Hill of Coke

Written by Christopher Caldwell on . Posted in Breaking News, Posts.


This, in

turn, led to the rampant building of thousands of pseudo-adobe structures of
brown-painted concrete, every last one of which seems dedicated to selling “authentic”
pieces of Santa Fe history and culture. The result is the very Emerald City
of bogosity. It’s what you’d get if you took the one street in a small
European tourist town where they sell overpriced postcards and crepes–and
then duplicated it block after block. Of course it’s beautiful–beautiful
to upper-middle-class Americans, since all you can do here is stuff your face
with food and buy souvenirs. It’s a mall.


But what
a mall! What food! Monkfish sausage in chocolate barbecue sauce on a bed of
watermelon-coriander polenta with a coulis of jicama-laced espresso beans–that
kind of food. And what souvenirs! Spangled sombreros, adobe kiva nightlights,
phony Indian headdresses and art, art, art. The household god of Santa Fe’s
art world is, of course, that great cartoonist of the pudendum Georgia O’Keeffe,
to whom a huge museum is dedicated. But galleries here are full of “Indian”
art, or at least the kind of art white people make when they quit their jobs
in investment banks and really start to think about Indians a lot. Much of this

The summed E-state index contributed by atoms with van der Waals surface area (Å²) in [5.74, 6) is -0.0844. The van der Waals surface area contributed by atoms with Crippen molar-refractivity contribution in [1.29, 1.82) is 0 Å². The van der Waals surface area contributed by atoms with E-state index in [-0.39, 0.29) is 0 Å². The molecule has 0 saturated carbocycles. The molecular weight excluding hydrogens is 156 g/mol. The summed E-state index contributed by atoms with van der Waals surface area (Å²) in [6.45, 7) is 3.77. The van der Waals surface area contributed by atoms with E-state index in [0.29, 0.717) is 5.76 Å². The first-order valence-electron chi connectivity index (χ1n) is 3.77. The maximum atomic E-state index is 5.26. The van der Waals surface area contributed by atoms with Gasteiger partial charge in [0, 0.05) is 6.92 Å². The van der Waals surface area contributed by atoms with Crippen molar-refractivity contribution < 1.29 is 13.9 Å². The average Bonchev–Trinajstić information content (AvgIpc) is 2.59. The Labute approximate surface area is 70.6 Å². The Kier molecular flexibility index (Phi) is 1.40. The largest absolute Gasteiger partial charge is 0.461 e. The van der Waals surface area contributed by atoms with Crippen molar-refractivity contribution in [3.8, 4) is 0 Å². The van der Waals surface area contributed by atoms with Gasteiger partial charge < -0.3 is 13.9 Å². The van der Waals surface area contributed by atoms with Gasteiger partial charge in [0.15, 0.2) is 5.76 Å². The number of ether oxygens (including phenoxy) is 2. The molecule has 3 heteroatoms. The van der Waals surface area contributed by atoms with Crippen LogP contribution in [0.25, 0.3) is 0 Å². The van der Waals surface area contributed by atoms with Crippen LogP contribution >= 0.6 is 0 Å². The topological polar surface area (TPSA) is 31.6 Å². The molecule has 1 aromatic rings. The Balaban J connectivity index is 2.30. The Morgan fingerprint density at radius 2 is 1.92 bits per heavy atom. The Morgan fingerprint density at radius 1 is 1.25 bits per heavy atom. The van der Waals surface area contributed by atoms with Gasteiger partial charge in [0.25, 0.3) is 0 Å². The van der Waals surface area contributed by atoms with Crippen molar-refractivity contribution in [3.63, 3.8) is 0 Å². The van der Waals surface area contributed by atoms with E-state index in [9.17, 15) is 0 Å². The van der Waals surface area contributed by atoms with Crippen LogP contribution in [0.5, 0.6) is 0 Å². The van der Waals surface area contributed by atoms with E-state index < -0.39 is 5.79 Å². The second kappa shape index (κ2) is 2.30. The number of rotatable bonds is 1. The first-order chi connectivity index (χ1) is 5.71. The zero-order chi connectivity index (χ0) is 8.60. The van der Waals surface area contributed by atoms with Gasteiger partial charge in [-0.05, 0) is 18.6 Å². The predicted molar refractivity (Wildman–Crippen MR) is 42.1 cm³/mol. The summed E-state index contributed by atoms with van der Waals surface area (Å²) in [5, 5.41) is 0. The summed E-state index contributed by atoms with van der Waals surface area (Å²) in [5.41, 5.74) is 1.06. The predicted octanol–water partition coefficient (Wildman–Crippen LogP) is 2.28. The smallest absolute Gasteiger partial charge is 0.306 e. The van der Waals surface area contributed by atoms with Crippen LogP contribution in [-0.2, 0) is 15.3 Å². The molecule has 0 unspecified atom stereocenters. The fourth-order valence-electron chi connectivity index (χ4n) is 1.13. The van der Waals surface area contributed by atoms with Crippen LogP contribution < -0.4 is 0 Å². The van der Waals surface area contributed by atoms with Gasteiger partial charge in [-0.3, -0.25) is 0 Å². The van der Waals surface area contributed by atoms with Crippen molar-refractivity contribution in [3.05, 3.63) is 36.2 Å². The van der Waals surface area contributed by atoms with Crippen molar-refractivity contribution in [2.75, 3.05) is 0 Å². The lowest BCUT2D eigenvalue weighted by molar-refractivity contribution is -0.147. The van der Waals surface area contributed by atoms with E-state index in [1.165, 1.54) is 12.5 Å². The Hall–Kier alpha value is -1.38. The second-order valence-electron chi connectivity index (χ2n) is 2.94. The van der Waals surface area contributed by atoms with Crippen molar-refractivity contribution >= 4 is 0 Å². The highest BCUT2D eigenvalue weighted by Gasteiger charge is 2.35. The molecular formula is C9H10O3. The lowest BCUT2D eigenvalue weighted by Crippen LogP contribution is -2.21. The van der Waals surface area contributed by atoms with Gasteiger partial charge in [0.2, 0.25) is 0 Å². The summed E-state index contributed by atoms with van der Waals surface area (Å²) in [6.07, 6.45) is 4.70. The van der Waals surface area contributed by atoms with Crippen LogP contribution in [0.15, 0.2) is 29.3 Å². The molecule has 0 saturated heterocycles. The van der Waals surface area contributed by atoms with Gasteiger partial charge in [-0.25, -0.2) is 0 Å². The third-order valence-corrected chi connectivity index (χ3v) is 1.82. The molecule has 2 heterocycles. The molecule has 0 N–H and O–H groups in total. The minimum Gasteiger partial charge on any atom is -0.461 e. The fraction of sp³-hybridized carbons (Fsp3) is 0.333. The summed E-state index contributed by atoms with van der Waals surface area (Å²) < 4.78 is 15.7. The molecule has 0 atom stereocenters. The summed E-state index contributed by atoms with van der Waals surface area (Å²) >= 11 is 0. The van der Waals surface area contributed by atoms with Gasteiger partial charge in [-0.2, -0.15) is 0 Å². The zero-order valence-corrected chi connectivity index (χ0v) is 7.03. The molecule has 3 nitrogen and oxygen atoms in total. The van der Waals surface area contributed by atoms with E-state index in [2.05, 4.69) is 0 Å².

art is either extremely simplistic–a piece of silver hammered into a triangle,
say, and garnished with a turquoise. But much of it, particularly the sculpture,
is extremely erotic, if we take the Soviet brutalist understanding of the word:
spear-carrying nudes with ceremonial loincloths (necessary to keep the sculptures
salable to hotel lobbies), sinewy thighs and biceps (not to mention flatter
stomachs than you usually see on the reservation), wild shastas of flowing “Indian”
hair (sometimes carbonized black), and eyes fixed as if on some radiant proletarian
future.


And the
stuff sells like hotcakes. Needless to say, it bears little resemblance to the
nifty little jewelry and boxes the actual Indians bring to town for the Indian
market. Still, there’s evidence of the local Indians buying into the idea
of Indian-ness promulgated by the tourist culture. How to put this? With their
actual ethnic identity weakening, they follow the logic of Samuel Huntington’s
Clash of Civilizations, and cast their lot with a wider race-group, as
represented in the mass media. It’s like the way certain Central African
immigrants to Europe neither maintain the customs of their old countries nor
adopt the customs of their new ones, but rather assimilate to the American black
culture they recognize from music videos. You see them all over Paris with their